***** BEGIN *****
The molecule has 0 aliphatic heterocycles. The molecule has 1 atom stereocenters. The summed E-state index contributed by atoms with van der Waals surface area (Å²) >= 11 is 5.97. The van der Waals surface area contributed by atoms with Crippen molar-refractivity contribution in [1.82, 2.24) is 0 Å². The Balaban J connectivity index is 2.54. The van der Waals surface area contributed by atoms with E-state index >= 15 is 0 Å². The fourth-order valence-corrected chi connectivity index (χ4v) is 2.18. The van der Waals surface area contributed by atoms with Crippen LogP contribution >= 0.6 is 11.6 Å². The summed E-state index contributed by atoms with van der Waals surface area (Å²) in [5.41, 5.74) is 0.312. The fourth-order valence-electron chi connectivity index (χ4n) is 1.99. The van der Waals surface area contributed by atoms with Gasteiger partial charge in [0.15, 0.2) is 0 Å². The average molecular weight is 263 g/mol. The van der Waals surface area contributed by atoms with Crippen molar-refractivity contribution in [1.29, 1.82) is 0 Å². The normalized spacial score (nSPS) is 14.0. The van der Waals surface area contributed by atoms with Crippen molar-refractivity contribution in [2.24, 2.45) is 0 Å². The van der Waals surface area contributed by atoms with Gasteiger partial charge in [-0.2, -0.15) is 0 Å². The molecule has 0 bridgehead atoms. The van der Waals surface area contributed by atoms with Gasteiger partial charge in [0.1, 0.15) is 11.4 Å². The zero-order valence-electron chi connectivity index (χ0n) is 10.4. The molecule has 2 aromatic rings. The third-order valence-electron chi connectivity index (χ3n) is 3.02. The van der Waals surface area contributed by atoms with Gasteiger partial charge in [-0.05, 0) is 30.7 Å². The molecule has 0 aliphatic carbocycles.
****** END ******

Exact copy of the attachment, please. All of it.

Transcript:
The molecule has 0 aliphatic heterocycles. The molecule has 1 atom stereocenters. The summed E-state index contributed by atoms with van der Waals surface area (Å²) >= 11 is 5.97. The van der Waals surface area contributed by atoms with Crippen molar-refractivity contribution in [1.82, 2.24) is 0 Å². The Balaban J connectivity index is 2.54. The van der Waals surface area contributed by atoms with E-state index >= 15 is 0 Å². The fourth-order valence-corrected chi connectivity index (χ4v) is 2.18. The van der Waals surface area contributed by atoms with Crippen LogP contribution >= 0.6 is 11.6 Å². The summed E-state index contributed by atoms with van der Waals surface area (Å²) in [5.41, 5.74) is 0.312. The fourth-order valence-electron chi connectivity index (χ4n) is 1.99. The van der Waals surface area contributed by atoms with Gasteiger partial charge in [0.15, 0.2) is 0 Å². The average molecular weight is 263 g/mol. The van der Waals surface area contributed by atoms with Crippen molar-refractivity contribution in [1.29, 1.82) is 0 Å². The normalized spacial score (nSPS) is 14.0. The van der Waals surface area contributed by atoms with Crippen molar-refractivity contribution in [2.24, 2.45) is 0 Å². The van der Waals surface area contributed by atoms with Gasteiger partial charge in [-0.2, -0.15) is 0 Å². The molecule has 0 bridgehead atoms. The van der Waals surface area contributed by atoms with Gasteiger partial charge in [0.1, 0.15) is 11.4 Å². The zero-order valence-electron chi connectivity index (χ0n) is 10.4. The molecule has 2 aromatic rings. The third-order valence-electron chi connectivity index (χ3n) is 3.02. The van der Waals surface area contributed by atoms with Gasteiger partial charge in [-0.05, 0) is 30.7 Å². The molecule has 0 aliphatic carbocycles.